Offenbach conducts Choufleuri !
The great city is omnipresent: even when two brief plays in one act by Offenbach are enclosed within the four walls of an apartment, outside Parisian life seems to be throbbing, pushing open the doors and filling the stage. Whether marked by the inflated pride of the upper middle class or by the ingenuous sentimentalism of young lovers, his characters expose themselves to the benevolent smile of the audience. And in their distorted absurdity his plots, even in the most domestic of settings, always involve a sprinkling of social satire.
Let us begin with Monsieur Choufleuri, the second work you’ll be seeing this evening, although it was completed before the first work in the programme. It was performed at the Bouffes-Parisiens in 1861, when the composer was enjoying his happiest years, and is doubly linked to Parisian life, not least through the identity of its improbable librettist. Hidden behind the pseudonym of Monsieur de St-Rémy lies the only “literary work” of the Duc de Morny, son of Hortense de Beauharnais and the Comte de Flahaut, himself the natural son of Talleyrand. The Bâtard Royal, half brother to the emperor, was an industrialist, at first deputy, then president, of the Corps Législatif, Ambassador to Russia, womanizer, and corrupt businessman without scruples who became immensely rich by selling land that was to be reused for the boulevards. He was also a close friend of Offenbach’s and a typical product of Paris at that time. Morny offered Offenbach a slice of Louis-Philippe’s Paris that was not very different from the Paris of Napoléon III twenty years later. These references to the temporal setting are indispensable. Three stars of the Italian opera of the 1830’s are expected to turn up at Monsieur Choufleuri’s: Henriette Sontag, Giovanni Battista Rubini and Antonio Tamburini.
They are the singers about whom all of Paris goes wild, performers cherished by Bellini and Donizetti. The idea that they will be in his home is a sign of social advancement for Choufleuri, an ignorant parvenu. The three stars obviously haven’t the slightest intention of turning up, and the poor master of the house is forced to pretend that he is Tamburini. To do this he needs the help of his daughter and her suitor, whom he dislikes but who has acquired some knowledge of music in the course of his studies towards becoming a composer. The resulting “Italian Trio,” at the heart of the work, parodies the most banal commonplaces of romantic Italian opera: she and he want to marry and an implacable father stands in the way of their wish. Sung in absurd Italian, full of belcanto quotations alternating between I puritani and Lucia di Lammermoor, this trio is the distorted mirror image of the situation in the Choufleuri household. So much so that, in the middle of his cadenza, the ���crudele padre” loses control and explodes (in perfect French) in a self-righteous bourgeois invective against untrustworthy, idle artists: Les pères de famille devraient maudire leurs filles quand elles veulent épouser des hommes de lettres ou d’autres musiciens (“Fathers should curse their daughters who want to marry men of letters or other musicians”)!The characters promptly move in and out ofthe fiction of this fictive Italian trio inserted within the fiction of a feeble vaudeville plot: Chinese boxes nested within each other, continually affording changes of level and of dramaturgic rhythm. On a musical level, it is Rossini’s well-known game of reducing the characters to musical machines: Choufleuri, who has no command of Italian, has no option but to repeat bim-boum. But listening to the cabaletta à la Donizetti, with which the trio ends, don’t we hear it turning into one of those exhilarating gallops that had characterized the most exuberant moments in every work of Offenbach’s, ever since the cancan of his Orphée aux enfers? If in Rossini’s work this theatrical game was set in motion once and for all, we are here in presence of a perpetual un- and re-masking, a continual alternation between moving ahead and turning back that makes one Dizzy.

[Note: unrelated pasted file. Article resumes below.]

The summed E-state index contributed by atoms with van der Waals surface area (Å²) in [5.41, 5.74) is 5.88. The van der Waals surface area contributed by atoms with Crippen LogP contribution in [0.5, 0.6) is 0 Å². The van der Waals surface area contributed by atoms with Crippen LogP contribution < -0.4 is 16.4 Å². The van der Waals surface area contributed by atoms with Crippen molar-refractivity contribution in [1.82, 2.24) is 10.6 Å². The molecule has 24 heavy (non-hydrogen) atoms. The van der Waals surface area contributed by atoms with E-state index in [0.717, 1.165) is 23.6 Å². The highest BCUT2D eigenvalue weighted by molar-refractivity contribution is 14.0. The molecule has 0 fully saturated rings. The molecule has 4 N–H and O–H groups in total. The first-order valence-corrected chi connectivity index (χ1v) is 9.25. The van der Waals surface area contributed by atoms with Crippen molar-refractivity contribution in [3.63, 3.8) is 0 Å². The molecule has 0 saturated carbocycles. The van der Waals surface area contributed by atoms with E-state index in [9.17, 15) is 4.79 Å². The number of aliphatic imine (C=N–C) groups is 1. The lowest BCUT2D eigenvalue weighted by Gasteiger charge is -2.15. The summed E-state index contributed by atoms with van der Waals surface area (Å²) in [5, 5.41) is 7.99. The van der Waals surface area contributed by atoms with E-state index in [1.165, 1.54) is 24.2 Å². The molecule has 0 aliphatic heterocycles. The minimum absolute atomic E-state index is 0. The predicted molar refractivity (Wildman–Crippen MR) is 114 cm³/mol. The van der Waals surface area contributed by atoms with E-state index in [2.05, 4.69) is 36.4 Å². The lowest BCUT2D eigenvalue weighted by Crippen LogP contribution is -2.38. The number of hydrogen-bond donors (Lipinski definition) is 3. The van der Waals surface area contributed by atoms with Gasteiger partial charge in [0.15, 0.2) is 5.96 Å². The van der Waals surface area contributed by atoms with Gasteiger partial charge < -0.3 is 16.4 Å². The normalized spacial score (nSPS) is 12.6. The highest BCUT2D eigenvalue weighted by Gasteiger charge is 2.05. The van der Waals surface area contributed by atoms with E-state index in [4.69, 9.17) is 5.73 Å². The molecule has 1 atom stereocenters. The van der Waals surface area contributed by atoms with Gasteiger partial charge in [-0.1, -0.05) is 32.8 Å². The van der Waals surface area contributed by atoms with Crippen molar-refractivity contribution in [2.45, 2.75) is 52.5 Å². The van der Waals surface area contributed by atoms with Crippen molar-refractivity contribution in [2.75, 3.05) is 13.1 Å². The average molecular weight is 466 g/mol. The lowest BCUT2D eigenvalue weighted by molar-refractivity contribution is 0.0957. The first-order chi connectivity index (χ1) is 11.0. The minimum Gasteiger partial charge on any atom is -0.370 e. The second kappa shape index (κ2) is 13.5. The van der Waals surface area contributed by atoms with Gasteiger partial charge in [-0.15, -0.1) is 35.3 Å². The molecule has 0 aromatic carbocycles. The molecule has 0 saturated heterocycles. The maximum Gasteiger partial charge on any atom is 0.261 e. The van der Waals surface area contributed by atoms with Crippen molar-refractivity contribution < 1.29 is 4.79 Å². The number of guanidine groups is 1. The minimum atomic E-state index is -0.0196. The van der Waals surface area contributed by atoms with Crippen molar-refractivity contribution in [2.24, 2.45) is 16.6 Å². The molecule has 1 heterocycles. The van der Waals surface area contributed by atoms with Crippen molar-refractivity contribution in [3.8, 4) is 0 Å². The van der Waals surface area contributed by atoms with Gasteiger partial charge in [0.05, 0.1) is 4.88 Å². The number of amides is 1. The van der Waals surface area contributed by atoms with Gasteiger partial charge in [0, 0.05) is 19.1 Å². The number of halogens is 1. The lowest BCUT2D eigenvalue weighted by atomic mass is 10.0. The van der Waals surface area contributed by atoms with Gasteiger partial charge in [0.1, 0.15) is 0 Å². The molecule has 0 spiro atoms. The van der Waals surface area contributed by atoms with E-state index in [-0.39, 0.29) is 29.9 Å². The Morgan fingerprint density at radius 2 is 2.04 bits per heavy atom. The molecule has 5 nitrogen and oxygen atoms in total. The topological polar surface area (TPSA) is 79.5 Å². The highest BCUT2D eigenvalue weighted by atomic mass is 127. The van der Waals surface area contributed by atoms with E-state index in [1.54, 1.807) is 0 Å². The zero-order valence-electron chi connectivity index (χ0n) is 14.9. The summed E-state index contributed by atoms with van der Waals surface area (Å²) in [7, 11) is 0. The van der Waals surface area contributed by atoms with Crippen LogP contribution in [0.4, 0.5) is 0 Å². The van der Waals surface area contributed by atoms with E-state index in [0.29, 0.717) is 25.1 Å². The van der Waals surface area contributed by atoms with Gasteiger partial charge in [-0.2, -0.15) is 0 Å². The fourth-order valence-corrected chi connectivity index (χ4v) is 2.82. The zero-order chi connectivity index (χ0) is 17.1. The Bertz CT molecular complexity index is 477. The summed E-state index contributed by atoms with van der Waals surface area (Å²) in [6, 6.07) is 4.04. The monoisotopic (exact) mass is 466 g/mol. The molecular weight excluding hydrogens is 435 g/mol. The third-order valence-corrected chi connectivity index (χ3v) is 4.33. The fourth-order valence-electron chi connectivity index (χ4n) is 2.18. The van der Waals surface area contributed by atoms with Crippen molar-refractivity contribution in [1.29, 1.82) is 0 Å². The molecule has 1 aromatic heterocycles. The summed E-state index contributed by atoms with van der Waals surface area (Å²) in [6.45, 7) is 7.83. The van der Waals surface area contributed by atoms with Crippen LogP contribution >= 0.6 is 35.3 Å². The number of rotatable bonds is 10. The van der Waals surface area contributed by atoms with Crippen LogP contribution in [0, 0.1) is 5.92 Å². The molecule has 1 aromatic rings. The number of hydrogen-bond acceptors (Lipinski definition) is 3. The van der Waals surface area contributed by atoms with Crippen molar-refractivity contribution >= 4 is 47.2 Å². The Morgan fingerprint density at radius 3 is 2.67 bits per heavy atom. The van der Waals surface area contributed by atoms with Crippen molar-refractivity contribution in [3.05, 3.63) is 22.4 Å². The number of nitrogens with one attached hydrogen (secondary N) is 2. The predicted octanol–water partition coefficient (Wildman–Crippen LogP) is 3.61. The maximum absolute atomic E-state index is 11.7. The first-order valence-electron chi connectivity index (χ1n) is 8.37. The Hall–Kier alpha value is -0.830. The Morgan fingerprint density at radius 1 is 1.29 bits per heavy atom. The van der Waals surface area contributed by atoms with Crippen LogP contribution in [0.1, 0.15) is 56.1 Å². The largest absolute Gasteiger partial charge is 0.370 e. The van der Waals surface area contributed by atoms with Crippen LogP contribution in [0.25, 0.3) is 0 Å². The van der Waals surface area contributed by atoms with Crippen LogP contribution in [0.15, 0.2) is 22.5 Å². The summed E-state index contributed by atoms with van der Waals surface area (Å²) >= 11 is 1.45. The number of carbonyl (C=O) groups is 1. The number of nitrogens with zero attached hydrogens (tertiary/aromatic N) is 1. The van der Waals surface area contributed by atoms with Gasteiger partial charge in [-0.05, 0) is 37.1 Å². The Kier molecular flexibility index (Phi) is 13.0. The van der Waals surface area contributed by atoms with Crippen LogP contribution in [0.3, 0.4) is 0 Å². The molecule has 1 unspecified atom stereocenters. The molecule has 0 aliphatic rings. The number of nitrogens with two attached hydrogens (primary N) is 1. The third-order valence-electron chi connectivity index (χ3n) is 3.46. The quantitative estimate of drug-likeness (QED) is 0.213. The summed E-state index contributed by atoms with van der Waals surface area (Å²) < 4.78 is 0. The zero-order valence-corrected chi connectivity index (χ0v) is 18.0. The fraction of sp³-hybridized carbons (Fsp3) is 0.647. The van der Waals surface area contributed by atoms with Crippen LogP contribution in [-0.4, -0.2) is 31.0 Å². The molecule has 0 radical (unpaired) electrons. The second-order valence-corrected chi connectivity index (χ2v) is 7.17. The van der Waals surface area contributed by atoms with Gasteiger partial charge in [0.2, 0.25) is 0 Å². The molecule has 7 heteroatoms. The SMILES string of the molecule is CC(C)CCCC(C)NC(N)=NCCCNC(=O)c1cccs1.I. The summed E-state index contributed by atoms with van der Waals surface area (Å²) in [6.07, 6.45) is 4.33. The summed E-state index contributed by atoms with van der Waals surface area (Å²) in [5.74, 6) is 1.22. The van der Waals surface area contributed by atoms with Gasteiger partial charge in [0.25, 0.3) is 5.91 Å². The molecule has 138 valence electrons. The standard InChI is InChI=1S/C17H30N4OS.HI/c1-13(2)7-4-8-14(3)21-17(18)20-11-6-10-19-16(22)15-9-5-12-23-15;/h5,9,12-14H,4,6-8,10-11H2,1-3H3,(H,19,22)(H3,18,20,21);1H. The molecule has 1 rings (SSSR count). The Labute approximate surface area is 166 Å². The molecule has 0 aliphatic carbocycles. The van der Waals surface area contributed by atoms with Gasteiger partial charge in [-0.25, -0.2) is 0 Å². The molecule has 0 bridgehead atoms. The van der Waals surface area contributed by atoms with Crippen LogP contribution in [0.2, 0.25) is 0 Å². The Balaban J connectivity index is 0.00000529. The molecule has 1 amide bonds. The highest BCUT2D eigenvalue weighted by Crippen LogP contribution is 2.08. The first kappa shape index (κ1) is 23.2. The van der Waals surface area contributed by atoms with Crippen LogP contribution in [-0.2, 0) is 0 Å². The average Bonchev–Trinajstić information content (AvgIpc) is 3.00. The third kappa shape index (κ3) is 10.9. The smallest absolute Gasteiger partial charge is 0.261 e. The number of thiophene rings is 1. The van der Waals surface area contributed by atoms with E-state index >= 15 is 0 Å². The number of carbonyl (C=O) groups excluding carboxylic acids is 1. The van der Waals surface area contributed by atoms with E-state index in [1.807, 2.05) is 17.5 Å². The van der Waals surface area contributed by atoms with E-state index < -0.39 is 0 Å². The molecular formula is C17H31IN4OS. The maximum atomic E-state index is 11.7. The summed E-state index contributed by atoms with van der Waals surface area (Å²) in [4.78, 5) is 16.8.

And what should we think of the Parisians who, living up to their reputation, barge in singing Le plaisir nous invite, la fête nous sourit and hailing Choufleuri as protecteur des arts? Of course they know nothing at all about music and enthusiastically swallow whatever people want them to believe. And, without knowing it, Choufleuri has become the manipulator of public opinion. It was so easy. All that was needed was to prevent Babylas from revealing the deception.Choufleuri buys his silence by agreeing to his marriage with Ernestine. No sacrifice is too great if it allows one to climb a rung in the social ladder!
And what about love? Of course it’s there, but even the young sentimental lovers recede behind the work’s abrasive irony. A clumsy bassoon serves as the lovers’ secret signal and the enamoured lady’s sigh takes the shape of wordplay: Cher Babylas, hélas! There is no pleasure greater than that of poking fun at oneself!